War of the Rebellion: Serial 062 Page 1066 LOUISIANA AND THE TRANS-MISSISSIPPI. Chapter XLVI.

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of, the crew and passengers being secured and the captors secreted. I would order it down the river; and as it is the custom of such transports to hail and round-to alongside these gun-boats to get and put off mails, it would not be difficult to board and capture the first that should be encountered. They are usually lying at anchor in the stream. That being done, and the crew, &c., secured, the 500 men, or so many as could be stowed away, would be transferred to the prize and it made to steam down to the next below, and the course by which it was made ours would be pursued toward its consort and so on for the rest.

To avoid exciting suspicion the accumulated boats should be kept in the rear behind the points as they moved down, and only brought forward in case of resistance or finding two or more lying together. To furnish a supply of force as it was required in the progress of the work it should be arranged to have the men composing the squadrons along the river bank, within striking distance of certain fixed points within their respective beats, between certain days, to be used in case they were wanted, but not to be allowed to know the nature of the service. To make the movement a success secrecy would be an indispensable precaution. From the habits of these gun-boats, which have from 80 to 100 men manning them, I should feel quite confident of capturing a large number of them, especially as there are no means of signaling from one to another, and no telegraphic communication down the river.

If the expedition were successful then the capture of New Orleans would be an easy matter, and Port Hudson, Vicksburg, Helena, and Memphis would follow as things of course. If practicable, it would be such a success as would be worth any expenditure required. If a failure it could only cost the value of a single transport, and we would fall back on the possession of our force on the river bank, which would insure to us immeasurable advantages. I submit this system of proposed measures to you, and ask the necessary authority to raise the cavalry force for the river protection out of such material as is to be found on the river within the enemy's lines, and of exempts elsewhere, and the means of bringing the transport to inaugurate the river movement so soon as I can get ready for it. You will remember that my first commission was to "take charge of the land and water defenses of the Mississippi River," and I have given us much thought to that and kindred subjects as to any others connected with the war.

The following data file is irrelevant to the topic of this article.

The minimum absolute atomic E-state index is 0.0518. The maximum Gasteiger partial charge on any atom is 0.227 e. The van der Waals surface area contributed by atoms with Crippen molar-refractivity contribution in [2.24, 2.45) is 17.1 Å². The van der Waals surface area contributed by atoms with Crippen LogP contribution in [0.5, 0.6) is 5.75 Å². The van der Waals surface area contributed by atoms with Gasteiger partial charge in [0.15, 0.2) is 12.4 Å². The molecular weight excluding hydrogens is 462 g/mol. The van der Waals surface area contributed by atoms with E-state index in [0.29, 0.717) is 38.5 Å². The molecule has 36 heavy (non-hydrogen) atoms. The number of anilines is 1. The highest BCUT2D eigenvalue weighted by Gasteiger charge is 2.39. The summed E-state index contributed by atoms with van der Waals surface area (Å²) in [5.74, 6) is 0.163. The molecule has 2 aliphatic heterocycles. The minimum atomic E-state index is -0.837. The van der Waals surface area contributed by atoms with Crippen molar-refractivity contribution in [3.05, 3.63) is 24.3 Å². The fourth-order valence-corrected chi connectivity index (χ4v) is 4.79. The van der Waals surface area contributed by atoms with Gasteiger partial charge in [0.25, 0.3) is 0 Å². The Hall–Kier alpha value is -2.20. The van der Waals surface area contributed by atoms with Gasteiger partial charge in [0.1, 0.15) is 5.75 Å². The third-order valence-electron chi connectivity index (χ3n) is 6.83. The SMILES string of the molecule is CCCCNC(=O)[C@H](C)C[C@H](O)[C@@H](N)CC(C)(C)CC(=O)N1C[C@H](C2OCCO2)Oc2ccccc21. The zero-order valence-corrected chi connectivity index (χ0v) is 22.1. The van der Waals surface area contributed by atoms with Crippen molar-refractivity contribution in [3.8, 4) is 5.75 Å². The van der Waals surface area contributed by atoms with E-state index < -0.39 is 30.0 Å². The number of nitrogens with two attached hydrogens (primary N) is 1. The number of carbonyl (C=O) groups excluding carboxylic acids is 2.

Hoping to hear from you at your early leisure, I remain, respectfully, your obedient servant,

L. POLK,

Lieutenant-General, Commanding.

P. S.-The moral effect of the organization and vigorous management of such a system for the protection and defense of the river front on the populations of East Louisiana, Mississippi, and Tennessee would alone warrant its inauguration and establishment. The space between Manchac or Lake Maurepas and Cairo extends through 7 degrees of latitude. Four squadrons to each degree will give twenty-eight squadrons, or about, say 6,000 men, requiring sixty pieces of artillery. Grouped into battalions, which report back to colonels commanding and these to district headquarters of Generals Lee and Forrest, and through them to the headquarters of the department, by rapid communications, ought to secure for it such